Take, for example, Burns & McBride Home Comfort, a heating oil company in Wilmington, DE that was founded in 1949 and passed on to brothers Terry, Jim, in the mid-80s. Since then, the company has grown from $2.5 million to $25 million, despite being in a mature and rather mundane industry. "There's no new oil heat being installed in the greater Philadelphia area," says CEO Terry McBride. "The middle to upper end of the housing market goes for natural gas and the lower end goes for electric. So you're looking for a bigger piece of a shrinking pie." And Burns & McBride got exactly that, by finding an innovative way to distinguish themselves in an increasingly commoditized market.
"We make about 50,000 deliveries to refill tanks in a typical year," says McBride, "and we usually have about 250 run out of oil because we guess wrong about consumption." When that happens, there's a 90% chance that Burns and McBride will lose the customer. McBride's search for a better forecasting system led him to Marquette University's engineering department, where he funded two PhD students who built a mathematical model to track consumer consumption. For a year, McBride sent data on consumer usage to the students, who analyzed it along with data from five local weather stations in the Wilmington area. The final result: a software system that allows the company to forecast customer oil usage far more accurately
Three years after the new system was put in place, McBride says only ten or so customers run out of oil every year. And because the company can more accurately predict when customers will need oil, it was able to reduce its fleet costs by 20%. Most importantly, Burns & McBride now offers customers a guarantee called "Simply Complete," which promises that if they do ever run out of oil, the get a full tank for free - a $700 to $800 value. "In the grand scheme of things, it gives us a marketing edge," says McBride. The guarantee helps attract new customers and retain existing ones. He estimates the system cost approximately $40,000 to build, plus $20,000 in annual licensing fees. "But it's worth about $250,000 a year in operating efficiency," says McBride. He may even work with Marquette to market the system to other heating oil and propane distributors, effectively adding an SAS revenue stream to the company his father started 61 year ago.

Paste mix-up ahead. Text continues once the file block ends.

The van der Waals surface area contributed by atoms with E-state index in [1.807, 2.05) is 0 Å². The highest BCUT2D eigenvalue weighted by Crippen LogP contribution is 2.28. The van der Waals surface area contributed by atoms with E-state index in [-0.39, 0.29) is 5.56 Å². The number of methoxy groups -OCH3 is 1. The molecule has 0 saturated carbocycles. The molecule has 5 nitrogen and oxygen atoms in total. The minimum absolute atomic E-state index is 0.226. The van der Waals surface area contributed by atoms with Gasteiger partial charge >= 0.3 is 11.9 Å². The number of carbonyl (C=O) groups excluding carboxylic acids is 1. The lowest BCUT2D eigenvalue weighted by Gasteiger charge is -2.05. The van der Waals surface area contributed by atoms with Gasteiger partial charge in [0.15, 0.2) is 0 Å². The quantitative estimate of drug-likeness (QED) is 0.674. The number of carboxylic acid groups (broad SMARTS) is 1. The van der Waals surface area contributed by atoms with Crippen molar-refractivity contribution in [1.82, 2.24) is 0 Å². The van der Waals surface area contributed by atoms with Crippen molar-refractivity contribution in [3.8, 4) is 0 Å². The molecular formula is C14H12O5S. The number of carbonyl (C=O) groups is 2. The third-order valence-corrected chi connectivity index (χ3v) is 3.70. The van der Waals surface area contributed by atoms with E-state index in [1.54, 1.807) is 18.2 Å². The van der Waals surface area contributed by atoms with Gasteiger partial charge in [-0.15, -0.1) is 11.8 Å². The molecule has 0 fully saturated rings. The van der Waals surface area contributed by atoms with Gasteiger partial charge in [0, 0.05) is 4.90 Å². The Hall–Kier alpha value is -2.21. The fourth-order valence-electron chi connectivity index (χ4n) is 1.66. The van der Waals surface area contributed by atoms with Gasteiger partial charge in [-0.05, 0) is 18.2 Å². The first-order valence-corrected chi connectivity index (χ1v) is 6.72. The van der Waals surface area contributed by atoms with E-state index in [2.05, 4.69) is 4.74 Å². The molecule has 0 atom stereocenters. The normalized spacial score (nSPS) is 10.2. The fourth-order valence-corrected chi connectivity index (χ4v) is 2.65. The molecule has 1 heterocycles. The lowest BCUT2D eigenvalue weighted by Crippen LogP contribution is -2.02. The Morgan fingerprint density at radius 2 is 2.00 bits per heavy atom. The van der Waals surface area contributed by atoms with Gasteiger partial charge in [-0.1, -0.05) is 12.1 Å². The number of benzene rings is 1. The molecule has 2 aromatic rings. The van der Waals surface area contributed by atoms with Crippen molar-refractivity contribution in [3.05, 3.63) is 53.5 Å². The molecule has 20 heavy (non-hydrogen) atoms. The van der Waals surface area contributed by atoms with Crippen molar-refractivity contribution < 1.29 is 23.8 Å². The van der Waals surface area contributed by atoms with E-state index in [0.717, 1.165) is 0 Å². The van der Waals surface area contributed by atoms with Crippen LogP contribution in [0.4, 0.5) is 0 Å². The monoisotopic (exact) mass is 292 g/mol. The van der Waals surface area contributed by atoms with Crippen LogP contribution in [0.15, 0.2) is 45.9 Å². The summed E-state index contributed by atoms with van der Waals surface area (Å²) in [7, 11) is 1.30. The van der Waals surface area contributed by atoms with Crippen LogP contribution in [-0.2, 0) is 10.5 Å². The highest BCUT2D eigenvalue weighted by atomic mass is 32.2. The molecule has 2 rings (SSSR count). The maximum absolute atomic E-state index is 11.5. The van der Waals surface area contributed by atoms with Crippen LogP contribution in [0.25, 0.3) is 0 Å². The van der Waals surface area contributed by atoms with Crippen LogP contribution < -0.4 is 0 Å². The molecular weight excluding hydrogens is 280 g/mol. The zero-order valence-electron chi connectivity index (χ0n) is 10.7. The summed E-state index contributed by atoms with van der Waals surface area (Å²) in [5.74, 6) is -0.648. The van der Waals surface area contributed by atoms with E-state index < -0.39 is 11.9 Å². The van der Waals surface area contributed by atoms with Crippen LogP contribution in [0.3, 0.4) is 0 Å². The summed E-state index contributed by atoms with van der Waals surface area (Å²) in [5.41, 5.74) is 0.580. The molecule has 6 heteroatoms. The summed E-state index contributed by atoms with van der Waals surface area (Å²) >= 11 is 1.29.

I love that McBride looked outside standard industry practices to better serve his customers, that he partnered with a university to create something unique and game-changing, and that the reinvention of his own business may have far-reaching ramifications for others in his industry.
Are you a second or third generation family business owner? Have you found it necessary to reinvent your company? Tell us how.
If you liked this post, you might also enjoy Five Ways to Increase Sales From Existing Customers and Making a Big Impact in an "Ordinary" Industry
Image courtesy of Flick user opensourceway, CC 2.0